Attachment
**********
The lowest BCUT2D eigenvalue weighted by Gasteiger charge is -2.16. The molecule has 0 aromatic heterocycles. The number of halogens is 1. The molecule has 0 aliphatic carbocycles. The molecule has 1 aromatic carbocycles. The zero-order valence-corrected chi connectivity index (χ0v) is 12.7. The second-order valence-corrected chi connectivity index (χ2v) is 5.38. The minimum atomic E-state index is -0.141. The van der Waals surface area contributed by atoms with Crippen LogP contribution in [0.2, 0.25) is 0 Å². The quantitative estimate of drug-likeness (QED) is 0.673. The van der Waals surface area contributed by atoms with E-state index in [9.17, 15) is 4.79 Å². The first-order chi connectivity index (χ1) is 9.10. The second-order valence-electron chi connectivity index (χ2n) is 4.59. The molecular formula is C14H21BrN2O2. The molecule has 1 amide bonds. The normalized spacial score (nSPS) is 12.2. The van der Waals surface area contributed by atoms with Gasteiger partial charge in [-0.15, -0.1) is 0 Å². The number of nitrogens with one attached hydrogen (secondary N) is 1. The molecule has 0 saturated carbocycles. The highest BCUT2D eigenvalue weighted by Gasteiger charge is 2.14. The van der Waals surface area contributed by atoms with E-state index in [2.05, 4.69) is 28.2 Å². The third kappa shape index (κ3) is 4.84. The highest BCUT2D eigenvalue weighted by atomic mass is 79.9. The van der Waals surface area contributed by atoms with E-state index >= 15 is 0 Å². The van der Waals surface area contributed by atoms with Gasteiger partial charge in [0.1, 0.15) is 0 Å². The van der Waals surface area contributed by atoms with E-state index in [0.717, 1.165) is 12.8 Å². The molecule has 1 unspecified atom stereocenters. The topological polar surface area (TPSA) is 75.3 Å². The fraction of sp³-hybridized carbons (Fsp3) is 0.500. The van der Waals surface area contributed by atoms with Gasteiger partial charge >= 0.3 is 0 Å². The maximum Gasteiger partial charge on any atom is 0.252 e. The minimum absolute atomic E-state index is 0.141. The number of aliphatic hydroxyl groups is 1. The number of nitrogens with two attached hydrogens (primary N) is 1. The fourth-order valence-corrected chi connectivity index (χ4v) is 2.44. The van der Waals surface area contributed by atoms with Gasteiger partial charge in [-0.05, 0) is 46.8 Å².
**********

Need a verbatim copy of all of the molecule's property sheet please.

The lowest BCUT2D eigenvalue weighted by Gasteiger charge is -2.16. The molecule has 0 aromatic heterocycles. The number of halogens is 1. The molecule has 0 aliphatic carbocycles. The molecule has 1 aromatic carbocycles. The zero-order valence-corrected chi connectivity index (χ0v) is 12.7. The second-order valence-corrected chi connectivity index (χ2v) is 5.38. The minimum atomic E-state index is -0.141. The van der Waals surface area contributed by atoms with Crippen LogP contribution in [0.2, 0.25) is 0 Å². The quantitative estimate of drug-likeness (QED) is 0.673. The van der Waals surface area contributed by atoms with E-state index in [9.17, 15) is 4.79 Å². The first-order chi connectivity index (χ1) is 9.10. The second-order valence-electron chi connectivity index (χ2n) is 4.59. The molecular formula is C14H21BrN2O2. The molecule has 1 amide bonds. The normalized spacial score (nSPS) is 12.2. The van der Waals surface area contributed by atoms with Gasteiger partial charge in [-0.15, -0.1) is 0 Å². The number of nitrogens with one attached hydrogen (secondary N) is 1. The molecule has 0 saturated carbocycles. The highest BCUT2D eigenvalue weighted by Gasteiger charge is 2.14. The van der Waals surface area contributed by atoms with E-state index in [2.05, 4.69) is 28.2 Å². The third kappa shape index (κ3) is 4.84. The highest BCUT2D eigenvalue weighted by atomic mass is 79.9. The van der Waals surface area contributed by atoms with E-state index >= 15 is 0 Å². The van der Waals surface area contributed by atoms with Gasteiger partial charge in [0.1, 0.15) is 0 Å². The van der Waals surface area contributed by atoms with E-state index in [0.717, 1.165) is 12.8 Å². The molecule has 1 unspecified atom stereocenters. The topological polar surface area (TPSA) is 75.3 Å². The fraction of sp³-hybridized carbons (Fsp3) is 0.500. The van der Waals surface area contributed by atoms with Gasteiger partial charge >= 0.3 is 0 Å². The maximum Gasteiger partial charge on any atom is 0.252 e. The minimum absolute atomic E-state index is 0.141. The number of aliphatic hydroxyl groups is 1. The number of nitrogens with two attached hydrogens (primary N) is 1. The fourth-order valence-corrected chi connectivity index (χ4v) is 2.44. The van der Waals surface area contributed by atoms with Gasteiger partial charge in [-0.05, 0) is 46.8 Å².